TThrottle prevents cpu and gpu overheating by limiting processes automatically

Martin Brinkmann
Feb 13, 2014
Updated • Feb 13, 2014

The overheating of PC components can lead to serious issues: from crashes and data loss to damaged components that need to be replaced entirely.

Depending on how you use your PC, you may experience overheating issues on a regular basis, at certain times of the year only, or not at all.

Especially the Summer period can make a difference, considering that air temperature levels are higher than the rest of the year.

But there are other situations, for instance when you are running software like SETI at home or mine virtual currencies, as they can be taxing.

If you experience overheating issues, you have a couple of options that you can explore to avoid this from reaching dangerous levels.

You can underclock your hardware for instance, add or replace cooling elements such as fans, or run software that reacts automatic when certain temperature levels are reached.

TThrottle is a free program for the Windows operating system that provides you with a solution. It can monitor the temperature of your computer's cpu and gpu provided that sensors are available that report these.

The current temperature is always displayed to you in the program interface on start. Here you can also set the maximum temperature for each component that you do not want exceeded.

Once you have set the maximum temperature of the cpu and gpu, you need to add programs to the list of processes that are throttled when the maximum temperature threshold is reached.

You can add specific process names, or partial names, to the list of programs. This is only needed if you do not see a Boinc tab in the program interface.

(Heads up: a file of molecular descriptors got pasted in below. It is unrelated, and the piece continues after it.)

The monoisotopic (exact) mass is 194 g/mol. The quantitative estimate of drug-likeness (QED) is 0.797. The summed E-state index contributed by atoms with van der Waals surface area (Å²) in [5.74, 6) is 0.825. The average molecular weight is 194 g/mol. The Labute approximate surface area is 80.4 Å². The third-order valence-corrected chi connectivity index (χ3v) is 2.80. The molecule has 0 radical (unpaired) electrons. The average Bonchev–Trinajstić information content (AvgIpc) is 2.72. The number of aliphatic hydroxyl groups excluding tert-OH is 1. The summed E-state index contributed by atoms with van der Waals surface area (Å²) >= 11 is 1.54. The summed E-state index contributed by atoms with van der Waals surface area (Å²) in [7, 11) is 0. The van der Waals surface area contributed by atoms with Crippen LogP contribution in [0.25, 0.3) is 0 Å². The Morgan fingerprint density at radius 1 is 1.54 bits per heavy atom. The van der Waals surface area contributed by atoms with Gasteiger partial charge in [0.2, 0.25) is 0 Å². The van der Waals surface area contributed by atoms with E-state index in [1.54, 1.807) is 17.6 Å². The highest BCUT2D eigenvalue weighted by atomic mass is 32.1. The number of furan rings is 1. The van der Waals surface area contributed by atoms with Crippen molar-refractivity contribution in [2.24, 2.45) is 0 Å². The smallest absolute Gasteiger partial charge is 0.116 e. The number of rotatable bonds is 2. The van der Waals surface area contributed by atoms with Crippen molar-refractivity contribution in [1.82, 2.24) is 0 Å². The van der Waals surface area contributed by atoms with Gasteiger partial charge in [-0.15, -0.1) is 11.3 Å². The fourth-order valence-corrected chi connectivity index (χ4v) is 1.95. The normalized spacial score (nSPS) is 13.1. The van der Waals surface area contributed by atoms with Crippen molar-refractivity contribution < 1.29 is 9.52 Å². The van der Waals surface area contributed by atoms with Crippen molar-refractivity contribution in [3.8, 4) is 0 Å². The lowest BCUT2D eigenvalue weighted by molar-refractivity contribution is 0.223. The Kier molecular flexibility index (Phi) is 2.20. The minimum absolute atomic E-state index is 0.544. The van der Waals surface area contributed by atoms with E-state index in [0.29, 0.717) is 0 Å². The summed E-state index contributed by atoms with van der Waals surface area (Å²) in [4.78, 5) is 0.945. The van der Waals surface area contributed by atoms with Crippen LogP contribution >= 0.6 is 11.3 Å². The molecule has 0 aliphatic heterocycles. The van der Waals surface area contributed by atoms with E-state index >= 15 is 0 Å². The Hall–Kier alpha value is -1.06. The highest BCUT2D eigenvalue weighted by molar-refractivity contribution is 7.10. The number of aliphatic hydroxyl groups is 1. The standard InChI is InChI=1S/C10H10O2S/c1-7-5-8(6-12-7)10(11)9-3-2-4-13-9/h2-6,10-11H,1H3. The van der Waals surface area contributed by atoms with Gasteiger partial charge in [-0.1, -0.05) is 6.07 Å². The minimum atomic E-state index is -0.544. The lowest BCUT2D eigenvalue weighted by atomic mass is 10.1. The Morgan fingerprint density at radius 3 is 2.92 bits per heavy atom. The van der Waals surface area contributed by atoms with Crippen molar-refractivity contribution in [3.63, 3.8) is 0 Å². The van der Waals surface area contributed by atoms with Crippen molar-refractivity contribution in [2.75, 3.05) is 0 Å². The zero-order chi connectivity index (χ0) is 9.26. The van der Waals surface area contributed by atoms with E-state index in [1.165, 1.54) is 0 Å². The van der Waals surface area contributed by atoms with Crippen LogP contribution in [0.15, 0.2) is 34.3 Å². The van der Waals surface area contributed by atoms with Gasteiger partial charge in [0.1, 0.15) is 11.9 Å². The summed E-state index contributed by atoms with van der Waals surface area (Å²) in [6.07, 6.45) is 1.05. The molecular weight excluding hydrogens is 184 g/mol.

TThrottle does not require you to use the process throttling feature at all. It can react in different ways to the reaching of temperature thresholds.

You can set rules that shut down or reboot the PC when a certain threshold is reached, or that send you an email so that you are informed about that instead.

There is another option to limit the running time of processes. If you set the minimum and maximum runtime of the cpu process to the same value, you are automatically limiting the selected processes.

So how can this be useful?

One application are programs that tax the PC 100% when they run. I'm thinking of Bitcoin mining, running scientific calculation software, or real-time conversion software.

If you do not limit the programs in any way, they may overheat the PC while running. To avoid this, you can use TThrottle to limit them when they are running.


TThrottle is a program for advanced users. While it is easy enough to set up, it is usually not something that the majority of Windows users may want to run.

It can be useful if you run into overheating issues regularly while running taxing programs on your PC, and also as a mechanism to avoid ill-effects of the overheating of components by shutting down the PC or informing you about it.


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  1. Timo Drumann said on July 14, 2018 at 9:07 pm

    quiet nice tool!!!

  2. Brian said on March 16, 2014 at 5:01 pm